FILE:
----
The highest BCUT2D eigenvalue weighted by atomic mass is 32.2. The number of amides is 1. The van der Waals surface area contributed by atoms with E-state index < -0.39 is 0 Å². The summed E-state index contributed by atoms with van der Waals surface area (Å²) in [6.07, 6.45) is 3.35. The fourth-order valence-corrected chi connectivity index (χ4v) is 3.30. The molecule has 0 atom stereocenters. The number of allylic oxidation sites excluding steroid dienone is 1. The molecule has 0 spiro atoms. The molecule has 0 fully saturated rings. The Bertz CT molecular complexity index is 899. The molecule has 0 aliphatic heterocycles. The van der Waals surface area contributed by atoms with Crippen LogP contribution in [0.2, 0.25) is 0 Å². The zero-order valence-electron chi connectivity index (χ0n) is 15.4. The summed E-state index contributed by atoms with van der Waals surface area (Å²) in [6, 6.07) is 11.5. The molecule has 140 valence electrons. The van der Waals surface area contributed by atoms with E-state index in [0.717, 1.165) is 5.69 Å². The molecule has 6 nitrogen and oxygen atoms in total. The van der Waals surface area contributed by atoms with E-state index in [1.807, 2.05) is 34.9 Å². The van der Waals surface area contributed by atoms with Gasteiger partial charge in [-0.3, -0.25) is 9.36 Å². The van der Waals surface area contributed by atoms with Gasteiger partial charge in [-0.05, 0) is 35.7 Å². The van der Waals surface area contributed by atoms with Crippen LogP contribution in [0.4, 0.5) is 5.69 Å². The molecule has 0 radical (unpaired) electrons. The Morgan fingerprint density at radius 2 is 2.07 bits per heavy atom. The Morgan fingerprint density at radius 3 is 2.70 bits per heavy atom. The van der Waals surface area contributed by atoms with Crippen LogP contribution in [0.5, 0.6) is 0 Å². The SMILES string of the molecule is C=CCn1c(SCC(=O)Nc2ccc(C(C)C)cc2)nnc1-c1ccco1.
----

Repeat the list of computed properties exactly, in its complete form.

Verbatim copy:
The highest BCUT2D eigenvalue weighted by atomic mass is 32.2. The number of amides is 1. The van der Waals surface area contributed by atoms with E-state index < -0.39 is 0 Å². The summed E-state index contributed by atoms with van der Waals surface area (Å²) in [6.07, 6.45) is 3.35. The fourth-order valence-corrected chi connectivity index (χ4v) is 3.30. The molecule has 0 atom stereocenters. The number of allylic oxidation sites excluding steroid dienone is 1. The molecule has 0 spiro atoms. The molecule has 0 fully saturated rings. The Bertz CT molecular complexity index is 899. The molecule has 0 aliphatic heterocycles. The van der Waals surface area contributed by atoms with Crippen LogP contribution in [0.2, 0.25) is 0 Å². The zero-order valence-electron chi connectivity index (χ0n) is 15.4. The summed E-state index contributed by atoms with van der Waals surface area (Å²) in [6, 6.07) is 11.5. The molecule has 140 valence electrons. The van der Waals surface area contributed by atoms with E-state index in [0.717, 1.165) is 5.69 Å². The molecule has 6 nitrogen and oxygen atoms in total. The van der Waals surface area contributed by atoms with E-state index in [1.807, 2.05) is 34.9 Å². The van der Waals surface area contributed by atoms with Gasteiger partial charge in [-0.3, -0.25) is 9.36 Å². The van der Waals surface area contributed by atoms with Gasteiger partial charge in [-0.05, 0) is 35.7 Å². The van der Waals surface area contributed by atoms with Crippen LogP contribution in [0.4, 0.5) is 5.69 Å². The molecule has 0 radical (unpaired) electrons. The Morgan fingerprint density at radius 2 is 2.07 bits per heavy atom. The Morgan fingerprint density at radius 3 is 2.70 bits per heavy atom. The van der Waals surface area contributed by atoms with Crippen LogP contribution in [0.5, 0.6) is 0 Å². The SMILES string of the molecule is C=CCn1c(SCC(=O)Nc2ccc(C(C)C)cc2)nnc1-c1ccco1.